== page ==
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Pack Your Bags; Astronomers Discover a Planet in Alpha Centauri, the Closest Star System to Our Own
by Rebecca Pahle | 11:00 am, October 17th, 2012
This week has been really awesome for planet discovery. First amateur “citizen scientists” discovered a planet with four suns; now, astronomers at the European Southern Observatory have found an Earth-sized planet in the Alpha Centauri system, the closest solar system to our own.
(For Hitchhiker’s Guide fans, Alpha Centauri is the site our “local planning department,” where the orders to demolish Earth were on display for 50 years before the Vogons showed up to vaporize everything. So we might want to up NASA’s budget so we can hurry over there and double-check we’re not slated for annihilation. Just to be on the safe side.)
The planet, called Alpha Centauri Bb, orbits Alpha Centauri B, one of the system’s three suns. (Astronomers, you just discovered a new planet, so I’ll give you a pass on the awful name, but do better next time, eh?) It’s 4.37 light years, or approximately 25 trillion miles, away, which isn’t exactly close, but it’s still half the distance from us as the next nearest planet that we know about. In fact, the new planet is so close to our own on a cosmic scale that, notes science writer Lee Billings,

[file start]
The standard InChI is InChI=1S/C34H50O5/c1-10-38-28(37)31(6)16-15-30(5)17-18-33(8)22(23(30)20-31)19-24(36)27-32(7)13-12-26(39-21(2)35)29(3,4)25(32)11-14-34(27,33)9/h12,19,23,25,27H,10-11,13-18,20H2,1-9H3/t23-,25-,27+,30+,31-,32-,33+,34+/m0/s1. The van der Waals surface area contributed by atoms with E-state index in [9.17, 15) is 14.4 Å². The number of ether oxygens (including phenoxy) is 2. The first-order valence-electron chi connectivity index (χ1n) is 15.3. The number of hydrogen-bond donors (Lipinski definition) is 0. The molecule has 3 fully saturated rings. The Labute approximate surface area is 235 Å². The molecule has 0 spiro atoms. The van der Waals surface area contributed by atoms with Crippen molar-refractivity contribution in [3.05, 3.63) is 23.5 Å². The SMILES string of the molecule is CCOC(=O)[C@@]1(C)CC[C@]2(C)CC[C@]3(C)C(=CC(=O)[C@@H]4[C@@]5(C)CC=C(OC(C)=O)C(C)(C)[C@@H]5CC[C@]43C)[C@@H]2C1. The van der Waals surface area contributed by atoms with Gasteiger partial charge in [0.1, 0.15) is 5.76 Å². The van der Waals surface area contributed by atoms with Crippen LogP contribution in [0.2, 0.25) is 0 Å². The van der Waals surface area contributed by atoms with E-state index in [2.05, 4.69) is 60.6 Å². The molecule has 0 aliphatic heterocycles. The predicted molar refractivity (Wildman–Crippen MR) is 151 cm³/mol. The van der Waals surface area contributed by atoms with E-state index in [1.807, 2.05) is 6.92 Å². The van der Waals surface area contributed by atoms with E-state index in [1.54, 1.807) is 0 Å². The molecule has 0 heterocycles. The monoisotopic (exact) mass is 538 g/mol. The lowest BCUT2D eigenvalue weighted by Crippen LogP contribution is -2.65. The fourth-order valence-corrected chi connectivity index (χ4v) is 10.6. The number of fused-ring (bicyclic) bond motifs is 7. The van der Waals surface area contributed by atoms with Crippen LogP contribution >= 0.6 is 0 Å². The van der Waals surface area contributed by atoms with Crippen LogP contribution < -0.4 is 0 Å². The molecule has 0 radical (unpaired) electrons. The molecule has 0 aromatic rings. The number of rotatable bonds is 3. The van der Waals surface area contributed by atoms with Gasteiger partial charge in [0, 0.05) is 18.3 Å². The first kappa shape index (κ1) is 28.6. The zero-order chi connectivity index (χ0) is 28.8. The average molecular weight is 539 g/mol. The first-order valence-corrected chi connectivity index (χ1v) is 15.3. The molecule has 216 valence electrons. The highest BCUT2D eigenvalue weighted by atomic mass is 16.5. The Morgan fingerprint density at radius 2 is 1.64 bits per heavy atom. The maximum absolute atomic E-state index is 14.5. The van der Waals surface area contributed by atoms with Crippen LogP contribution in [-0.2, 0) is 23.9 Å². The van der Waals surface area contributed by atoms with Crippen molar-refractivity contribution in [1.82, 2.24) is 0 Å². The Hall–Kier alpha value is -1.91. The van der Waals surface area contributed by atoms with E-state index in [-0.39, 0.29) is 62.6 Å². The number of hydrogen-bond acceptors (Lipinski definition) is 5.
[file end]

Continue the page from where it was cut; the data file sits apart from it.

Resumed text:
its night sky shares most of Earth’s constellations. From the planet’s broiling surface, one could see familiar sights such as the Big Dipper and Orion the Hunter, looking just as they do to our eyes here. One of the few major differences would be in the constellation Cassiopeia, which from Earth appears as a 5-starred “W” in the northern sky. Looking out from Alpha Centauri B b and any other planets in that system, Cassiopeia would gain a sixth star, six times brighter than the other five, becoming not a W but a sinuous snake or a winding river. Cassiopeia’s sixth bright point of light would be our Sun and its entire planetary system.
Did you just get chills? I just got chills.
Though Alpha Centauri Bb is an “Earth-like” planet in terms of its mass, it’s not habitable—being closer to its own sun than Mercury is to ours means that its probable surface temperature is around 1,000 degrees Fahrenheit. Still, if there’s one planet in the Alpha Centauri system, who’s to say astronomers won’t discover another? Maybe one further out from its star at an orbit more friendly to human life?
But we’re never gonna find it if the government keeps cutting NASA’s planetary exploration budget. Hint, hint.
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